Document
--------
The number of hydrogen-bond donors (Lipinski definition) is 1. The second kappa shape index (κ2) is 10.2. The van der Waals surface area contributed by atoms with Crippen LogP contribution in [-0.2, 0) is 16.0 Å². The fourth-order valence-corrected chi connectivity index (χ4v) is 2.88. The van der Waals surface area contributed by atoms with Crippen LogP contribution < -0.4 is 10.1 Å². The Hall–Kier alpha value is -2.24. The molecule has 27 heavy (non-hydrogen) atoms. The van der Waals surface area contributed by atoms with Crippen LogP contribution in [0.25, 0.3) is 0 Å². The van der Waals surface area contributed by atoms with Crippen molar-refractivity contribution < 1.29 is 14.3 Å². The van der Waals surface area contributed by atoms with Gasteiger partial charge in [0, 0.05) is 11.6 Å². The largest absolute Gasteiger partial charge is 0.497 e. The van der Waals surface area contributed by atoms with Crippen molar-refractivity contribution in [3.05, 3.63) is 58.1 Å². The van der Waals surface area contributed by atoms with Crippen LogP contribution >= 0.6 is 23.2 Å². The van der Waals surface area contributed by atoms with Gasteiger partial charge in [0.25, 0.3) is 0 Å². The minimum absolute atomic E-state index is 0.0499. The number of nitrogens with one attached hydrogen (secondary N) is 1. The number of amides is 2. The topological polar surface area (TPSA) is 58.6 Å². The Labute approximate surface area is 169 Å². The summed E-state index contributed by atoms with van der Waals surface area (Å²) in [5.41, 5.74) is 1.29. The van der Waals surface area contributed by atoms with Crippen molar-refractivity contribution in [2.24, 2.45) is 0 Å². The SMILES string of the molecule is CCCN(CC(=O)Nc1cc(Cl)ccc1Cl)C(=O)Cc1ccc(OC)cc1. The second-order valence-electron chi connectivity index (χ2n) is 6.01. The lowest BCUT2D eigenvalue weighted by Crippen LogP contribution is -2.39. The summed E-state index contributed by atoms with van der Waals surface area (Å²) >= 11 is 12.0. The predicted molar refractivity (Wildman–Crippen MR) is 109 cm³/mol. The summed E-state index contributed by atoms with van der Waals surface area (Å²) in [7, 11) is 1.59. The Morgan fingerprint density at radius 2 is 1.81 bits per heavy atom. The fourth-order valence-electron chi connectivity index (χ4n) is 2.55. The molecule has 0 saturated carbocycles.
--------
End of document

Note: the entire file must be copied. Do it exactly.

The number of hydrogen-bond donors (Lipinski definition) is 1. The second kappa shape index (κ2) is 10.2. The van der Waals surface area contributed by atoms with Crippen LogP contribution in [-0.2, 0) is 16.0 Å². The fourth-order valence-corrected chi connectivity index (χ4v) is 2.88. The van der Waals surface area contributed by atoms with Crippen LogP contribution < -0.4 is 10.1 Å². The Hall–Kier alpha value is -2.24. The molecule has 27 heavy (non-hydrogen) atoms. The van der Waals surface area contributed by atoms with Crippen LogP contribution in [0.25, 0.3) is 0 Å². The van der Waals surface area contributed by atoms with Crippen molar-refractivity contribution < 1.29 is 14.3 Å². The van der Waals surface area contributed by atoms with Gasteiger partial charge in [0, 0.05) is 11.6 Å². The largest absolute Gasteiger partial charge is 0.497 e. The van der Waals surface area contributed by atoms with Crippen molar-refractivity contribution in [3.05, 3.63) is 58.1 Å². The van der Waals surface area contributed by atoms with Crippen LogP contribution >= 0.6 is 23.2 Å². The van der Waals surface area contributed by atoms with Gasteiger partial charge in [0.25, 0.3) is 0 Å². The minimum absolute atomic E-state index is 0.0499. The number of nitrogens with one attached hydrogen (secondary N) is 1. The number of amides is 2. The topological polar surface area (TPSA) is 58.6 Å². The Labute approximate surface area is 169 Å². The summed E-state index contributed by atoms with van der Waals surface area (Å²) in [5.41, 5.74) is 1.29. The van der Waals surface area contributed by atoms with Crippen molar-refractivity contribution in [2.24, 2.45) is 0 Å². The SMILES string of the molecule is CCCN(CC(=O)Nc1cc(Cl)ccc1Cl)C(=O)Cc1ccc(OC)cc1. The second-order valence-electron chi connectivity index (χ2n) is 6.01. The lowest BCUT2D eigenvalue weighted by Crippen LogP contribution is -2.39. The summed E-state index contributed by atoms with van der Waals surface area (Å²) >= 11 is 12.0. The predicted molar refractivity (Wildman–Crippen MR) is 109 cm³/mol. The summed E-state index contributed by atoms with van der Waals surface area (Å²) in [7, 11) is 1.59. The Morgan fingerprint density at radius 2 is 1.81 bits per heavy atom. The fourth-order valence-electron chi connectivity index (χ4n) is 2.55. The molecule has 0 saturated carbocycles.